Belle & Sebastian release unsurprisingly nostalgic EP

Illustration by Miceal Munroe-Allsup

By Alannah Balfour

This past summer, I watched Belle & Sebastian perform at the Travelers’ Rest Festival in Missoula, Montana. The aging band bounced around each other, inviting the dancing crowd on stage until the space was entirely filled. It was impossible to stop smiling as they glided through old favorites like “Piazza, New York Catcher” and “Sukie in the Graveyard.” This positive energy translates directly into their latest release. The music contradicts with an infectious joy, even when the lyrics touch upon difficult subjects.

The cult-revered Scottish musical collective Belle & Sebastian released the final installment of its three-part EP on Feb. 16, after debuting each part of the divided “How to Solve Our Human Problems” monthly since December. Each EP showcases five songs, ranging from ’60s-inspired rock to soft ballads alternating the male and female vocals of primary singers Steve Murdoch and Sarah Martin. These songs would fit perfectly in your father’s dusty vinyl record collection. The group, whose seven members have been together since university 20 years ago, are throwing their sound back to their first few albums. The members explore narrative lyrics with guitar and percussion accompanied by revolving classical instruments like flutes, cellos and trumpets.

In the first EP’s standout song “The Girl Doesn’t Get It,” smooth harmonies complement Murdoch’s fast-paced lyricism. The song toys with keyboard sounds and rhythmic percussion, ending with a political call: “They’ll make the country great again, just as long as it’s white and ugly / Fear the immigrant workforce! Fear the kids raised on the internet! / They are scared if they can’t control you.” Belle & Sebastian have always supported underdogs and outcasts with their music, and it is no surprise that they included a protest song (especially one sung over an upbeat tempo).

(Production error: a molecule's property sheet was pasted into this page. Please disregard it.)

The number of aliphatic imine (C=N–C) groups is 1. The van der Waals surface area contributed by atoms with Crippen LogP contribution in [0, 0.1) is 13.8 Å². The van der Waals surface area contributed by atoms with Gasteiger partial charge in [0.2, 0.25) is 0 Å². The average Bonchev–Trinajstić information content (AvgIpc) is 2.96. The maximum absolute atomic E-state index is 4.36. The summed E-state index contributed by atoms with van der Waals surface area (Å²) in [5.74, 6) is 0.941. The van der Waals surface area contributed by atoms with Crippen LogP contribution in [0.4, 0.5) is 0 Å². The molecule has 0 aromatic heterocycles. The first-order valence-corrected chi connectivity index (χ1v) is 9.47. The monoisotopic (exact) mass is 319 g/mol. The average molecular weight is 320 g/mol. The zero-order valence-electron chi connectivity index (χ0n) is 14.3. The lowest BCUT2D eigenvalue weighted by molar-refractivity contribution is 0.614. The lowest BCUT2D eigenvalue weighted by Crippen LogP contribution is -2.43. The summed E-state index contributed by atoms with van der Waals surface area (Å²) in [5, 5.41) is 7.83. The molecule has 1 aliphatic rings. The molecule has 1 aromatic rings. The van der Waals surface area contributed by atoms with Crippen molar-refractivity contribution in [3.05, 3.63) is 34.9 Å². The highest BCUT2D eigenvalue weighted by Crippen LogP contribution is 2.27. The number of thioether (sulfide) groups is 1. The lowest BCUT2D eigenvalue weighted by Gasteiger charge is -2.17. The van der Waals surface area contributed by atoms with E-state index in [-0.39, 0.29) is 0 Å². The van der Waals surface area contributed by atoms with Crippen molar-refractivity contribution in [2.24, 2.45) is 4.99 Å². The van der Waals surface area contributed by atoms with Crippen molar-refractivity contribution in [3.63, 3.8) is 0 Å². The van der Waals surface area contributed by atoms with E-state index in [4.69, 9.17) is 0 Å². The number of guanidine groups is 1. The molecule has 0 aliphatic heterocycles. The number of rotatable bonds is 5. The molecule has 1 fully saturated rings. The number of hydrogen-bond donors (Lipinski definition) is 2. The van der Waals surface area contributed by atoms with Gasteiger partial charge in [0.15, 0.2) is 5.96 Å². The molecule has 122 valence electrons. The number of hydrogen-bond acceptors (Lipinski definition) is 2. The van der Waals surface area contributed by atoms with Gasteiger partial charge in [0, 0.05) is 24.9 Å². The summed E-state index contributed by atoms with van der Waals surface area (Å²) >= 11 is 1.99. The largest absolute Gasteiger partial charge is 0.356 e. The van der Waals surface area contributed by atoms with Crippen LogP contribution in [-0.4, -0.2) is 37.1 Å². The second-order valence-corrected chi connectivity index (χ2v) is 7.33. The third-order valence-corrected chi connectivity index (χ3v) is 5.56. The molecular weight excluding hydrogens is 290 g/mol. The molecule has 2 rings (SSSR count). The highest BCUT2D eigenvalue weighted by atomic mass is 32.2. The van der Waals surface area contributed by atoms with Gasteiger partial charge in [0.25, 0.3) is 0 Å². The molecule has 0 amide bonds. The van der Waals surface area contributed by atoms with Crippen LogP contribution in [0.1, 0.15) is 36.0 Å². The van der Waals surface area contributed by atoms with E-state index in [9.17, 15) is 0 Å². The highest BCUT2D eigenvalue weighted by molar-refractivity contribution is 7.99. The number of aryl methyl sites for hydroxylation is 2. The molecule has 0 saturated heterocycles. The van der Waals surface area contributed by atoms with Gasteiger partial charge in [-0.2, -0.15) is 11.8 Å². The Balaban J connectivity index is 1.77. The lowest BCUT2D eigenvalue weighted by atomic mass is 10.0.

The second EP’s “I’ll Be Your Pilot” is a relaxing ode to Murdoch’s young son, where he promises to guide him and warns, “It’s tough to become a grown up, put it off while you can / I tell you that when you land in the real word, it’s like quicksand.” The background oboe and soft vocals lean towards creating a saccharine melody, but he contradicts childhood innocence and parental guidance with the harsh reality of adulthood. It is a classic example of what makes Belle & Sebastian so successful: they use lyricism to tell us a story. It’s music that will guide a daydream.

The most recent release is arguably the most memorable. In the first song, Murdoch sings “Poor boy, I’ll never live up to your expectations … / Talk to me, don’t venerate me now,” as Murdoch responds, “The trouble always starts in someone’s head,” over ’70s style disco. Listeners will dance to the dangers of putting others up on well-known undeserved pedestal. The final song wraps up the EP collection with a knockout collaboration between Murdoch and upcoming singer-songwriter Carla Easton on “Best Friend.” Easton serenades an uplifting love song over comfortable guitar chords, but this track is no exception to Murdoch’s lyrical existentialism:  “It’s only human to not want to be alone.”

Despite multiple strong songs, there are several indistinguishable tracks. The three-part release feels contrived and unnecessary. It is too easy to zone out to bland duet “Too Many Tears,” as Martin’s high-pitched chorus disrupts the energetic verses. “Cornflakes” brings the nostalgic sound of the ’50s, but clashing percussion blurs its lyrics. It could have been simplified to a powerful 10-track album, and the separation into five song intervals allowed disappointing songs to seep through. This process, however, did allow the band to release music on its own time rather than push for an album deadline. It gave them more room for experimentation in the stretched release, and while Belle & Sebastian’s creative comfort-zone has value, they did not stray far from it. The sentimental music is a safe choice for aimless listening coupled with a few new favorites — think a family road-trip needing a noncontroversial playlist. Your mom is going to love it.

 

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